Madhya Pradesh is one of the first states to provide 24 hour power supply to all electricity consumers in the state. Contributing to its effort to ensure 24×7 power supply is Madhya Pradesh Poorv Kshetra Vidyut Vitaran Company Limited (MPPKVVCL), one of the state’s three power discoms, which undertakes the distribution of electricity in the eastern part of the state. The company started operations independently in 2005 and currently serves more than 6 million consumers. The discom has grown its power distribution infrastructure substantially in the past few years. While its aggregate technical and commercial (AT&C) losses continue to be high, it has been taking initiatives to achieve efficiency in providing quality electricity supply services to its customers, including plans to implement a direct benefit transfer (DBT) pilot by the end of this year.
The consumer base has increased by 43.5 per cent over the past five years (from 2015). As of March 31, 2020, the company is catering to the needs of 6,083,820 consumers. Of the total, 27 per cent (1,654,690) are urban consumers and the majority, 73 per cent (4,429,130), are rural consumers. At present, the consumption per person is 464.24 units. The company catered to a load of 7,356 MW. As of March 2020, more than 98.5 per cent of the villages in the discom’s areas stood electrified.
In terms of infrastructure, it currently has 238,576 transformers, with a total capacity of 20,961 MVA. Of this total capacity, 2,065 power transformers have a capacity of 10,448 MVA and 236,511 distribution transformers have a capacity of 10,513 MVA. The power transformer failure rate in 2019-20 was 1.25 per cent.
The discom’s line length currently stands at 327,600 ckt km, with 19,746 ckt. km at the 33 kV level, 162,759 ckt. km at the 11 kV level and 145,095 ckt. km at the low tension (LT) level. The number of substations (33 per 11 kV), which stood at 964 in 2015, is currently 1,136 substations.
The AT&C losses of the discom have come down from 30.57 per cent in March 2019 to 25.8 per cent in March 2020. Similarly, distribution losses have come down from 30.57 per cent to 22.52 per cent. The discom has undertaken a range of initiatives to control meter tampering and power theft. It has replaced electromechanical meters with static electronic meters and intelligent meters. In addition, single-core service lines have been replaced with twin-core armoured cables.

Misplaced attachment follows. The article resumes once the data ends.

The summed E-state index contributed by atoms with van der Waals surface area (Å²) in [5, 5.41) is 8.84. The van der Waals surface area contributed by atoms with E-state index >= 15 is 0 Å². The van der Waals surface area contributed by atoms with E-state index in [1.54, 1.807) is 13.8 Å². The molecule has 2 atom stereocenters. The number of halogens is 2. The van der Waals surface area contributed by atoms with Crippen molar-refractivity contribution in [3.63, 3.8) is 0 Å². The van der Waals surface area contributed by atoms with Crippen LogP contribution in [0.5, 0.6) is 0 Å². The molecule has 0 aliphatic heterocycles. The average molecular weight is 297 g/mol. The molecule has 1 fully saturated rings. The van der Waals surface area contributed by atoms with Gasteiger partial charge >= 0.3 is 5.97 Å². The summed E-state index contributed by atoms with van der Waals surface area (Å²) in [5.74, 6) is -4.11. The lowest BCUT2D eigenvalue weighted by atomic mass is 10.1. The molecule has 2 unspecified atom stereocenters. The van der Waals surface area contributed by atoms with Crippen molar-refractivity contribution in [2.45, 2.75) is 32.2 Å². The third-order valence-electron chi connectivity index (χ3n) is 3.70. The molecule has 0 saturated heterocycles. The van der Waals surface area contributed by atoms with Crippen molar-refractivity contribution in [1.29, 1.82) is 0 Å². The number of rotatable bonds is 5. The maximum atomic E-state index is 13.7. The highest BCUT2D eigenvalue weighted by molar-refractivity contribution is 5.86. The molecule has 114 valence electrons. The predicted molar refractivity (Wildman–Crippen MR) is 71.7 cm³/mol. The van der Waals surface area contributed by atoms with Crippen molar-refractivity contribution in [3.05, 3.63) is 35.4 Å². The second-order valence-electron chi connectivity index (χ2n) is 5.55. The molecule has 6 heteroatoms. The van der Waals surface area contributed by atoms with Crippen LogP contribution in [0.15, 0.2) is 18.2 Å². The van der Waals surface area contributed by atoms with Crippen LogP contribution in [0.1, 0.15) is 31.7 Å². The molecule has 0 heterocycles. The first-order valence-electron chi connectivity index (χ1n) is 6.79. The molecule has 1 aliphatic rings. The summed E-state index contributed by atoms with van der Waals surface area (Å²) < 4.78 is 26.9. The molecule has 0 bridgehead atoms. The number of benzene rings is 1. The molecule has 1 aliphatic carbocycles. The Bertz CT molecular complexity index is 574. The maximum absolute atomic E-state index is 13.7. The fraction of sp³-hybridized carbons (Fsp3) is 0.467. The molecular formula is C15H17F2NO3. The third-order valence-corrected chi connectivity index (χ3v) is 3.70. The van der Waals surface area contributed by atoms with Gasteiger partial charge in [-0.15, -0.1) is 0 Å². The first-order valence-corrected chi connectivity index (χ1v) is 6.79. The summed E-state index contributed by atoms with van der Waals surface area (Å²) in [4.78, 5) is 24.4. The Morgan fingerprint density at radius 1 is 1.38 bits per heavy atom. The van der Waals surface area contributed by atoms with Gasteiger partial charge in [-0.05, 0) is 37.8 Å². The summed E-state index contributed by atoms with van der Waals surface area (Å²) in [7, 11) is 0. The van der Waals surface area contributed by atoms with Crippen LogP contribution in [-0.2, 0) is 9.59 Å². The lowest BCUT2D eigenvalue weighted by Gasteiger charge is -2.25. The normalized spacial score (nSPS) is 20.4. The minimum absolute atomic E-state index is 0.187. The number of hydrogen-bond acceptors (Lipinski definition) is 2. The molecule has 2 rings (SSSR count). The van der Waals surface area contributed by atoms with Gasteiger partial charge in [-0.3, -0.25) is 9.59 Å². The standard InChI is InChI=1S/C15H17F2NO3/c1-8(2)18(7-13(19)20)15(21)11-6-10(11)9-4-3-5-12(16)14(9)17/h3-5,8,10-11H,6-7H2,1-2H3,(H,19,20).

The discom’s billing and collection efficiency has, however, been low at about 69.4 per cent and 100 per cent, respectively, in 2018-19.
As per PFC’s latest report on the audited financial results of discoms, MPPKVVCL reported a gap of Rs 2.17 per unit in 2018-19 on an energy sold basis, excluding regulatory income and the Ujwal Discom Assurance Yojana (UDAY) grant, compared to Rs 1.71 per unit in the previous year. The company incurred a loss of Rs 35.41 billion (on a subsidy received basis) in 2018-19, compared to a loss of Rs 21.82 billion in the previous year. The discom’s power purchases are managed by the holding company, MP Power Management Company Limited. The per unit cost of power for the company in 2018-19 was Rs 4.55.
Covid-19 impact and mitigation strategies
Due to the effect of the Covid-19 pandemic, the company’s overall demand has come down significantly. Also, for the last one week of March 2020 and most of April 2020, revenue collection was impacted, as bill raising and collection were a challenge. As a result, average billing had to be done for consumers. However, the demand from all consumer segments is now returning to the pre-Covid levels.